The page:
Friday, 18 January 2013

On the home stretch

It's not only weather which stops a sailor in her tracks. A stomach bug will do it too. So after freewheeling through the grand streets of Budapest, I'm now looking at the world through a very small opening.

In a very limited way, the world comes to us - Kevin has just cycled over to return a bag of borrowed books, and we've chatted about his shoulder and my guts (like any self-respecting retirees, we have our medical issues). Yesterday Ramazan was aboard all day. I lay in the aft cabin, which is as fine a sickroom as you can find,  and listened to the to and fro between men at work. Occasionally conversation would take a detour and my ears would prick up. "God is giving options, Alex," I heard Ramazan say when Alex offered him the chance of a prayer break (the muezzin was calling, as usual, very insistently at midday). He explained that God forgives him if he's busy during the day. He prays when he gets home (and after he's washed the oil and grease off his body).

I like that stretchiness. Ramazan is a devout Muslim, but his customers pay the bills.  Religious practice, as far as I can see (which isn't far) still has a fairly supple frame in Turkey, but people who are not devout, and don't want to be forced to live as if they were, are constantly on the lookout for signs of religious stiffening. There was furious online debate this past week in Hurriyet Daily News (which we English-speakers depend upon for our Turkish news) which reported that the Scientific and Technical Research Council of Turkey (TUBITAK) had stopped publication and sale of all books in its archives supporting the theory of evolution. Today, somewhat belatedly, TUBITAK has denied the story, calling it "black propaganda". Forsooth, it protested, it had two books in its 2012 catalogue regarding evolution. "Did their position evolve?" quipped one cheeky HDN reader.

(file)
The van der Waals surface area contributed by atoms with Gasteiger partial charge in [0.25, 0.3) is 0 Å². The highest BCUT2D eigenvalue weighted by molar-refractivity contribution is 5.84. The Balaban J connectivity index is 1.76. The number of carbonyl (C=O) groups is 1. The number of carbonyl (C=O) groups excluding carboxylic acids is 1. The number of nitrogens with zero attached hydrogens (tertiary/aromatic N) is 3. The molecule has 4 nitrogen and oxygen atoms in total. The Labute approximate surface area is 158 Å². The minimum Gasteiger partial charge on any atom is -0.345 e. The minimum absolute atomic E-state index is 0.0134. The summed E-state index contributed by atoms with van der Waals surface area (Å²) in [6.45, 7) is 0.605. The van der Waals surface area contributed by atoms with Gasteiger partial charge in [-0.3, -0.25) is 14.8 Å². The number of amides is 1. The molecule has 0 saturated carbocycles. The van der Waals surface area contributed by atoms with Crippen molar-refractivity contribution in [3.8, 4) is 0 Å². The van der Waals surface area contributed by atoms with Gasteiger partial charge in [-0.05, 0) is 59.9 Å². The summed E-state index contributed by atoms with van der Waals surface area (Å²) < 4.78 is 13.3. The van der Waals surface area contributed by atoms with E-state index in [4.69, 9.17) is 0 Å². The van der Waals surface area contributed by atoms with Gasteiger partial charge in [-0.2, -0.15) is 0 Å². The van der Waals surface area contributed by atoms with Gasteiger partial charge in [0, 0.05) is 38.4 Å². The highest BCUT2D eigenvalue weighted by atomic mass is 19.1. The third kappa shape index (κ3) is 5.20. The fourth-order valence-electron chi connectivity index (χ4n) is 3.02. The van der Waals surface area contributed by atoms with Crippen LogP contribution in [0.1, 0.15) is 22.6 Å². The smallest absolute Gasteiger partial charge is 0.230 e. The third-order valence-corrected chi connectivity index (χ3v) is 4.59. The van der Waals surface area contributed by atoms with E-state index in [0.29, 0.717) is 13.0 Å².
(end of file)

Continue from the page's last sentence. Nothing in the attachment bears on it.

Ramazan's a cheery soul, with a devilish snigger, and as I mentioned before in despatches, one helluva smart worker. We had him on board this time primarily to save Alex's back. We take the long ride home to Australia next week, and while it's anyone's guess what shape Alex will be in at the Sydney end of the flight, we paid Ramazan to curl HIS body up in the engine room for several hours in the sure knowledge that if Alex were to "winterise" the engine, as usual, he wouldn't be walking pain-free onto the plane in Istanbul. It's tough acknowledging your frailties as you age, but it hurts less if you can find a way around them.

The wind's howling and the sky is dark. It's not such a bad time to be bailing out of Marmaris (though don't tell that to our friends who are digging in for February and March  - honestly, guys, we would if we could!). Enki is secure, we believe, on K pontoon, squeezed between Don Quixote del Mar (from Istanbul) and Sweet Spot (from Delaware - except not really). They're both big motor cruisers and their bulk, otherwise unattractive, cuts the impact of the weather. Netsel's marina staff are attentive, but we've hired someone to keep an eye on the boat while we're away. It's our home I'm talking about here. No cat to feed, thankfully, and when I give away the rosemary bush, that'll take care of the garden. You see how easy it is?

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